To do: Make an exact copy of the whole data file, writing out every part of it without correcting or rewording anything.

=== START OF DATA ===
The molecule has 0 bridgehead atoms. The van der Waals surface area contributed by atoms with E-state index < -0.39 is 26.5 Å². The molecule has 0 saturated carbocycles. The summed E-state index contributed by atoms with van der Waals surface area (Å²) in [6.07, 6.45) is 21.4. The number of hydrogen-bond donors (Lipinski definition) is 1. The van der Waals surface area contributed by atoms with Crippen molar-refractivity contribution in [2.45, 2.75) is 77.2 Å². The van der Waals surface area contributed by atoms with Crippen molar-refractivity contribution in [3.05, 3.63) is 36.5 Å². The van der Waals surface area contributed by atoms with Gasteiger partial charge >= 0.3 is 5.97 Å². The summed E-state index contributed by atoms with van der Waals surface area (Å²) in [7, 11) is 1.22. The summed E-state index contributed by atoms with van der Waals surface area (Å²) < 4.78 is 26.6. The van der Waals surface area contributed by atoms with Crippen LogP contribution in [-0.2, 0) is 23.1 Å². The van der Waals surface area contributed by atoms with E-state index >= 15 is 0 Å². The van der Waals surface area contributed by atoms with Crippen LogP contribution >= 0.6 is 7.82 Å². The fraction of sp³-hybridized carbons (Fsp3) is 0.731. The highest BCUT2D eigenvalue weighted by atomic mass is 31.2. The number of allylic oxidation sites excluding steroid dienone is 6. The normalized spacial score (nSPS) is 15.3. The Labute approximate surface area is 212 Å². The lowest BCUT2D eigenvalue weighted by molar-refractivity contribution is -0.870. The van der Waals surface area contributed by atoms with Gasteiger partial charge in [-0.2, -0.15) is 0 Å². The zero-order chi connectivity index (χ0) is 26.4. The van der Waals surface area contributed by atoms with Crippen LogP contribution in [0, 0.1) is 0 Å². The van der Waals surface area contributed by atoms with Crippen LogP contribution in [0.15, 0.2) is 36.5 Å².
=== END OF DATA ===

The molecule has 0 bridgehead atoms. The van der Waals surface area contributed by atoms with E-state index < -0.39 is 26.5 Å². The molecule has 0 saturated carbocycles. The summed E-state index contributed by atoms with van der Waals surface area (Å²) in [6.07, 6.45) is 21.4. The number of hydrogen-bond donors (Lipinski definition) is 1. The van der Waals surface area contributed by atoms with Crippen molar-refractivity contribution in [2.45, 2.75) is 77.2 Å². The van der Waals surface area contributed by atoms with Crippen molar-refractivity contribution in [3.05, 3.63) is 36.5 Å². The van der Waals surface area contributed by atoms with Gasteiger partial charge >= 0.3 is 5.97 Å². The summed E-state index contributed by atoms with van der Waals surface area (Å²) in [7, 11) is 1.22. The summed E-state index contributed by atoms with van der Waals surface area (Å²) < 4.78 is 26.6. The van der Waals surface area contributed by atoms with Crippen LogP contribution in [-0.2, 0) is 23.1 Å². The van der Waals surface area contributed by atoms with E-state index >= 15 is 0 Å². The van der Waals surface area contributed by atoms with Crippen LogP contribution >= 0.6 is 7.82 Å². The fraction of sp³-hybridized carbons (Fsp3) is 0.731. The highest BCUT2D eigenvalue weighted by atomic mass is 31.2. The number of allylic oxidation sites excluding steroid dienone is 6. The normalized spacial score (nSPS) is 15.3. The Labute approximate surface area is 212 Å². The lowest BCUT2D eigenvalue weighted by molar-refractivity contribution is -0.870. The van der Waals surface area contributed by atoms with Gasteiger partial charge in [-0.2, -0.15) is 0 Å². The zero-order chi connectivity index (χ0) is 26.4. The van der Waals surface area contributed by atoms with Crippen LogP contribution in [0, 0.1) is 0 Å². The van der Waals surface area contributed by atoms with Crippen LogP contribution in [0.15, 0.2) is 36.5 Å².